Network Microsegmentation Could Be the Software Defined Answer to Security

Written by Joe Kozlowicz on Tuesday, June 14th 2016 — Categories: Networking and Fiber, Security

According to a recent study by Emerson, cybercrime is the fastest growing cause of data center outages. To stay ahead of increasingly sophisticated attacks, infrastructure managers must combine software and hardware tools to constantly monitor, recognize, block, and remediate. Keeping an eye on network traffic is essential to accomplish this, and one developing method of network security control uses microsegmentation to do so.

Network microsegmentation is enabled by software-defined data center technology like VMware NSX. It gives network administrators new abilities to shape network traffic based on global policy, increasing security by crafting security policies around specific network segments or virtual machines.


Designing Microsegmentation Security Rules

network microsegmentationUsing the NSX firewall features, you can create a security group around any vCenter object: virtual machines, vNICs, or even vApps. These groups can allow traffic between any other allowed objects, or only allow outside traffic to specific object. For example, you can allow traffic between virtual network cards on a production application server and your company’s web server.

In order to take advantage of microsegmentation, you first need to have a solid grasp on your infrastructure’s network traffic, both from within and outside the data center. Using network scanning tools, map out workloads with overlapping network traits like the same subnet.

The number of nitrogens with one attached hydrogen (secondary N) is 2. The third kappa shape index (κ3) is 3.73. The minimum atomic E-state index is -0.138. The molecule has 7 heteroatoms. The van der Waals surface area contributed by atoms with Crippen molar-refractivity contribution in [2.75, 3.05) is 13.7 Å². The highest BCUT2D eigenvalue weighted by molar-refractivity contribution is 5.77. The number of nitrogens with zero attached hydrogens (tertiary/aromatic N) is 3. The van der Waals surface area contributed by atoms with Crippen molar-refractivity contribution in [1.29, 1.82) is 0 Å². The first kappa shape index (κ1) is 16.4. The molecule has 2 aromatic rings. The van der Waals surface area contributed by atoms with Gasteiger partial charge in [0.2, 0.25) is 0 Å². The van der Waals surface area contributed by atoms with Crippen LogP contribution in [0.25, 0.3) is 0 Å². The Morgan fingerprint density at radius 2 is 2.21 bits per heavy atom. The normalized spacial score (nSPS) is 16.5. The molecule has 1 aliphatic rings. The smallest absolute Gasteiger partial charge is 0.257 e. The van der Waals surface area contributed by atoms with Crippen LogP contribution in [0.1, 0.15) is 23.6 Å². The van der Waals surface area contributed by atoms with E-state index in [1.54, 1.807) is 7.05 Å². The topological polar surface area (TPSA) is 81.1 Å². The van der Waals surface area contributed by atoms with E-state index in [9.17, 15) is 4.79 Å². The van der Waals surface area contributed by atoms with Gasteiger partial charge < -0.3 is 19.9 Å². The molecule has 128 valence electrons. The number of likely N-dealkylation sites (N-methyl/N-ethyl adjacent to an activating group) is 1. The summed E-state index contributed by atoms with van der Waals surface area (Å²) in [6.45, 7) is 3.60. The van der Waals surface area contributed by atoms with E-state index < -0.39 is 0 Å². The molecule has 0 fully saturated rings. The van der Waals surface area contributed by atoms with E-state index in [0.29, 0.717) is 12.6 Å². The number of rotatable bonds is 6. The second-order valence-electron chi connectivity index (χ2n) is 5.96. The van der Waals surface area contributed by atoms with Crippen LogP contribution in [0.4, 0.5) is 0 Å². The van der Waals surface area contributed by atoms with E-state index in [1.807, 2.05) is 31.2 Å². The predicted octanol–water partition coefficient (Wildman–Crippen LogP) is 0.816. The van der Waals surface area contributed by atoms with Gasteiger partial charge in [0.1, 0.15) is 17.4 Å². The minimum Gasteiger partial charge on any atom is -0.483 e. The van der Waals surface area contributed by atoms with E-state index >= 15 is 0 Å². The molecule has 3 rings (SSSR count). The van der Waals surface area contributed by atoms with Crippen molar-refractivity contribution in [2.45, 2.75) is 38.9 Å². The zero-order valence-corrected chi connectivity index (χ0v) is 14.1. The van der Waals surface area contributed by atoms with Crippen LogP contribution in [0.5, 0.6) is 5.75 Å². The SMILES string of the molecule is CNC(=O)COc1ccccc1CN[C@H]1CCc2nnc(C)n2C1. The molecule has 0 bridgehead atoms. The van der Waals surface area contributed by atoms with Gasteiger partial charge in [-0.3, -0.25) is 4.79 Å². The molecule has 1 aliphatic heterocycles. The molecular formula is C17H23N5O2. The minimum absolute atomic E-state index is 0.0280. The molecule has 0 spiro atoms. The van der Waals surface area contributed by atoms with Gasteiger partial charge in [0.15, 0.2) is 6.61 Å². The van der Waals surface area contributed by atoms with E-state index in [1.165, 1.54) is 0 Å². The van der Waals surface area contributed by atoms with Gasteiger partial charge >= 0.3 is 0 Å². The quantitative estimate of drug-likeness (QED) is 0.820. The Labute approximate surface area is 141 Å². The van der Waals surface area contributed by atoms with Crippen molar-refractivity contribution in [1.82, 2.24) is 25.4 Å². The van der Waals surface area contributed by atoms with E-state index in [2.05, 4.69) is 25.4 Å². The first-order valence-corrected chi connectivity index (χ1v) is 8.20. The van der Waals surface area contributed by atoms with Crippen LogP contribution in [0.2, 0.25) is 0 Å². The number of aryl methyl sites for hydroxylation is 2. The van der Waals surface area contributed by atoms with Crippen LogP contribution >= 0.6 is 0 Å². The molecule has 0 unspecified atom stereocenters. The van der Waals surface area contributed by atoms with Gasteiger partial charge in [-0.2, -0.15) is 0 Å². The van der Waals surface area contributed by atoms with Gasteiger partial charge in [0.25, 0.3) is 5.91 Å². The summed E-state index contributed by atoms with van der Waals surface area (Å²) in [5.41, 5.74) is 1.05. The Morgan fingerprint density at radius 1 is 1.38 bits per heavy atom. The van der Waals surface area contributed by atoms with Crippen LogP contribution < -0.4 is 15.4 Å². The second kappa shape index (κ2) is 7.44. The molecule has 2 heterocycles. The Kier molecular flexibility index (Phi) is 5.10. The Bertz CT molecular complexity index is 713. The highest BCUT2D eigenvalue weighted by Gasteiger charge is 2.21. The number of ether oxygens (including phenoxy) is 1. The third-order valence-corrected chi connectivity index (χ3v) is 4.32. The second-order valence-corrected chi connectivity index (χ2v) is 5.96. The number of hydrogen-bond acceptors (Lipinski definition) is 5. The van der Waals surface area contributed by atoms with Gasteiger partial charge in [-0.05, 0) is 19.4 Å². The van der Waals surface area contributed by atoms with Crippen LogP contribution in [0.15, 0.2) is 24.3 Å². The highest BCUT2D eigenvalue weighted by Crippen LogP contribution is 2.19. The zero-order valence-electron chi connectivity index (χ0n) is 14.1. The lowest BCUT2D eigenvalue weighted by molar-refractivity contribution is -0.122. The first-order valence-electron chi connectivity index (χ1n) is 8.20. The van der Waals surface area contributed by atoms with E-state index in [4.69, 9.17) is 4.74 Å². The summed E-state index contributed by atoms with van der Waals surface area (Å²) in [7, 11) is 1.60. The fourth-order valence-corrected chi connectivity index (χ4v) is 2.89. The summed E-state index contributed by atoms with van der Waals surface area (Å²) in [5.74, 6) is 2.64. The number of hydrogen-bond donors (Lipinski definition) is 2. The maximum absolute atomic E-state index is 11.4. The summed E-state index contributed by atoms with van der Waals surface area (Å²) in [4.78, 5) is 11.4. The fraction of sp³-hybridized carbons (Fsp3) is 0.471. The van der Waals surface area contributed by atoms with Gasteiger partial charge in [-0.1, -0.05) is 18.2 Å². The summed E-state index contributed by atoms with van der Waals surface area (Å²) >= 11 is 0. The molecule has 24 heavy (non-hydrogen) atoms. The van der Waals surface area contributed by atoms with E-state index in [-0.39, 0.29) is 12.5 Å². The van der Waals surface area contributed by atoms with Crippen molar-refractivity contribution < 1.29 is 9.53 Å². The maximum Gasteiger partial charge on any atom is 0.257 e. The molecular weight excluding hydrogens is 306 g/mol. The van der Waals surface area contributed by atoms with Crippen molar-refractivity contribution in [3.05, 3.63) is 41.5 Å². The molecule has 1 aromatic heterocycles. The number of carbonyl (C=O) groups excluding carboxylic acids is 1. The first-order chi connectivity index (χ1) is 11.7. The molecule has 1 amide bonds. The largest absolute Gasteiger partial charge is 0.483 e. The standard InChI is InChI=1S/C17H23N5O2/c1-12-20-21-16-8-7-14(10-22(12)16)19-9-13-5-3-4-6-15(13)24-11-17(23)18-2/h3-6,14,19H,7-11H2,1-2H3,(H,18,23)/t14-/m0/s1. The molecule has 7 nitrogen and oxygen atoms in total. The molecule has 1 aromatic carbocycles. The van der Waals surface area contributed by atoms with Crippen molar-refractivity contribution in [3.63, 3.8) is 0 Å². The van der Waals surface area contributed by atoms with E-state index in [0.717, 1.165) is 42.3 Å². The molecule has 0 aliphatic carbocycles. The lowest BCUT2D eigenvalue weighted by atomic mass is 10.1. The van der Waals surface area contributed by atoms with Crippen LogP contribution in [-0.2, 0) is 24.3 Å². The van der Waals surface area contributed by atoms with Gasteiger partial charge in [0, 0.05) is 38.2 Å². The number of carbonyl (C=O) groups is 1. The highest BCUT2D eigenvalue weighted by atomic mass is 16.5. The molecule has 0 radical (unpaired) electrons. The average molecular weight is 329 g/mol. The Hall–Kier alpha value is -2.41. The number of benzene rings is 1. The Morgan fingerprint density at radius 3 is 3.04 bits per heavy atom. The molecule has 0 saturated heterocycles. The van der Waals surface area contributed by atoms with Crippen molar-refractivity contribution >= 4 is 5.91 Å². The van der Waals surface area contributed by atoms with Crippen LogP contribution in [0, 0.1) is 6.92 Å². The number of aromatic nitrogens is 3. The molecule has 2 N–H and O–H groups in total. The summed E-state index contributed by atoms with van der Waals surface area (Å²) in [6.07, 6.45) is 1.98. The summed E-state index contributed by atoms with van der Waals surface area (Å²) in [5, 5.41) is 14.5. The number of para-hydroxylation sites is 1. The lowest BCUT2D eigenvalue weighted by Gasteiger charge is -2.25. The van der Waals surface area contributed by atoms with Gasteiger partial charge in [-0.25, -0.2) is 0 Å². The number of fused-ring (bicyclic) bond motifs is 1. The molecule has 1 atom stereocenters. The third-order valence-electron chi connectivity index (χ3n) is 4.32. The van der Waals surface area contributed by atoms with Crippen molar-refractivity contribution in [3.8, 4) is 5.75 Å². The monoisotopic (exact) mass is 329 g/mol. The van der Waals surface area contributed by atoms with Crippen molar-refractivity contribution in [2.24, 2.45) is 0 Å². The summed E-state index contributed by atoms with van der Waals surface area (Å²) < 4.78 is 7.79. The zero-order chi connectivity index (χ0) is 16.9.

Design your microsegmentation security rules based on the descriptions you come with while mapping. For every virtual machine and/or virtual data center component like a vNIC, consider:

Workloads can now dynamically inherit specific security rules based on their categorization. These policies are applied when a VM is turned on or migrated and turned off when it is powered down. This saves network administrators time as they don’t need to reconfigure firewall rules with every VM. NSX policies can use the VM name, virtual network assignment, operating system, or many other VM settings in order to assign security rules.

The rules themselves are not necessarily tied to NSX and VMware tools like the built in ESXi firewall. Your existing vendor products can also be integrated with security tags so they can share their own information across an entire ecosystem. If you have Trend Micro cloud security, for example, your security rule can turn on strict anti-malware that isolates a VM from all network traffic when an infection is detected by Trend Micro’s IDS.


Network microsegmentation is a great solution for managing secure network traffic within your virtualized datacenter, to isolate multiple networks depending on their data security requirements, and for simplifying complex access policies, such as when dealing with virtual desktop administration.